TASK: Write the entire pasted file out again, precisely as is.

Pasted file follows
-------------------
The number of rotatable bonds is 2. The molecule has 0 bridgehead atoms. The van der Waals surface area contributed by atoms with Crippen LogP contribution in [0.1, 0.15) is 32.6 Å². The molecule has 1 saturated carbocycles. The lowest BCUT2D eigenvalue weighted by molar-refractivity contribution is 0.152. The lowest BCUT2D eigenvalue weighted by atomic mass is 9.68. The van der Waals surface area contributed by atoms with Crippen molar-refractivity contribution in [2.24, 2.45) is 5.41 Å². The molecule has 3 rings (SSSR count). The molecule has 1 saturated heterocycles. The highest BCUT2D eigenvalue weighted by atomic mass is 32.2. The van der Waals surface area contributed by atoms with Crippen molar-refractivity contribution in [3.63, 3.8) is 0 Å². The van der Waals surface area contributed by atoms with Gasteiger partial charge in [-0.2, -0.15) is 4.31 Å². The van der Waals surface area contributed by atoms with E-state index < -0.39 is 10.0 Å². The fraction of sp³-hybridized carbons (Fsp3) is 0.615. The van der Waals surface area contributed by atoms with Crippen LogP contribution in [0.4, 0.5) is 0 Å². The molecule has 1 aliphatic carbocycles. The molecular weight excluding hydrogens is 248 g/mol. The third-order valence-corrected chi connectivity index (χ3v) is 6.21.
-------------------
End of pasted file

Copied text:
The number of rotatable bonds is 2. The molecule has 0 bridgehead atoms. The van der Waals surface area contributed by atoms with Crippen LogP contribution in [0.1, 0.15) is 32.6 Å². The molecule has 1 saturated carbocycles. The lowest BCUT2D eigenvalue weighted by molar-refractivity contribution is 0.152. The lowest BCUT2D eigenvalue weighted by atomic mass is 9.68. The van der Waals surface area contributed by atoms with Crippen molar-refractivity contribution in [2.24, 2.45) is 5.41 Å². The molecule has 3 rings (SSSR count). The molecule has 1 saturated heterocycles. The highest BCUT2D eigenvalue weighted by atomic mass is 32.2. The van der Waals surface area contributed by atoms with Crippen molar-refractivity contribution in [3.63, 3.8) is 0 Å². The van der Waals surface area contributed by atoms with Gasteiger partial charge in [-0.2, -0.15) is 4.31 Å². The van der Waals surface area contributed by atoms with E-state index < -0.39 is 10.0 Å². The fraction of sp³-hybridized carbons (Fsp3) is 0.615. The van der Waals surface area contributed by atoms with Crippen LogP contribution in [0.4, 0.5) is 0 Å². The molecule has 1 aliphatic carbocycles. The molecular weight excluding hydrogens is 248 g/mol. The third-order valence-corrected chi connectivity index (χ3v) is 6.21.